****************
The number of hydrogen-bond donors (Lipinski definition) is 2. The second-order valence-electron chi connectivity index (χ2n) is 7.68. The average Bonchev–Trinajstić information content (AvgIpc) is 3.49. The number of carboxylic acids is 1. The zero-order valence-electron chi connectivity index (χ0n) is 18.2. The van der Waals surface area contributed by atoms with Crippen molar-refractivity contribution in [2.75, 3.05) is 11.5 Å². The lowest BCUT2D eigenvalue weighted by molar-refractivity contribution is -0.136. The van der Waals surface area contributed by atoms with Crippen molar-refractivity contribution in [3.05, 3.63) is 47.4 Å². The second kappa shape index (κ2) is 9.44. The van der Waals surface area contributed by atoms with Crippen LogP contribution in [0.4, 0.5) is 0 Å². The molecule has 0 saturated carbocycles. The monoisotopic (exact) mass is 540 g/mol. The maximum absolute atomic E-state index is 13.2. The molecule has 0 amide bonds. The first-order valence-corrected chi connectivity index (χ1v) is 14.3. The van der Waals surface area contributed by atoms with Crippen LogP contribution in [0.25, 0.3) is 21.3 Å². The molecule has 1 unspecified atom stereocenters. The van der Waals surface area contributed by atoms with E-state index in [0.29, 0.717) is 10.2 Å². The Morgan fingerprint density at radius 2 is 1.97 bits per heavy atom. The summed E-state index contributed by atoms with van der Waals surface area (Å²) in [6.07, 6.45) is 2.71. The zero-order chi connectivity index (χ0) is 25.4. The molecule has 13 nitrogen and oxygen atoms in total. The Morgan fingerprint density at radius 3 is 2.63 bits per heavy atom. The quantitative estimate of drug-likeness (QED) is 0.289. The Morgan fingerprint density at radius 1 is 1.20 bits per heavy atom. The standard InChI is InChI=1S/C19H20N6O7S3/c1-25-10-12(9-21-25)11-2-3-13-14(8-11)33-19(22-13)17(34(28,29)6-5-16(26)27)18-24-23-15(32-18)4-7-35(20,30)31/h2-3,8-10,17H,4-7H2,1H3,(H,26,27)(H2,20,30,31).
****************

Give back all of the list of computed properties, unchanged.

The number of hydrogen-bond donors (Lipinski definition) is 2. The second-order valence-electron chi connectivity index (χ2n) is 7.68. The average Bonchev–Trinajstić information content (AvgIpc) is 3.49. The number of carboxylic acids is 1. The zero-order valence-electron chi connectivity index (χ0n) is 18.2. The van der Waals surface area contributed by atoms with Crippen molar-refractivity contribution in [2.75, 3.05) is 11.5 Å². The lowest BCUT2D eigenvalue weighted by molar-refractivity contribution is -0.136. The van der Waals surface area contributed by atoms with Crippen molar-refractivity contribution in [3.05, 3.63) is 47.4 Å². The second kappa shape index (κ2) is 9.44. The van der Waals surface area contributed by atoms with Crippen LogP contribution in [0.4, 0.5) is 0 Å². The molecule has 0 saturated carbocycles. The monoisotopic (exact) mass is 540 g/mol. The maximum absolute atomic E-state index is 13.2. The molecule has 0 amide bonds. The first-order valence-corrected chi connectivity index (χ1v) is 14.3. The van der Waals surface area contributed by atoms with Crippen LogP contribution in [0.25, 0.3) is 21.3 Å². The molecule has 1 unspecified atom stereocenters. The van der Waals surface area contributed by atoms with E-state index in [0.29, 0.717) is 10.2 Å². The Morgan fingerprint density at radius 2 is 1.97 bits per heavy atom. The summed E-state index contributed by atoms with van der Waals surface area (Å²) in [6.07, 6.45) is 2.71. The zero-order chi connectivity index (χ0) is 25.4. The molecule has 13 nitrogen and oxygen atoms in total. The Morgan fingerprint density at radius 3 is 2.63 bits per heavy atom. The quantitative estimate of drug-likeness (QED) is 0.289. The Morgan fingerprint density at radius 1 is 1.20 bits per heavy atom. The standard InChI is InChI=1S/C19H20N6O7S3/c1-25-10-12(9-21-25)11-2-3-13-14(8-11)33-19(22-13)17(34(28,29)6-5-16(26)27)18-24-23-15(32-18)4-7-35(20,30)31/h2-3,8-10,17H,4-7H2,1H3,(H,26,27)(H2,20,30,31).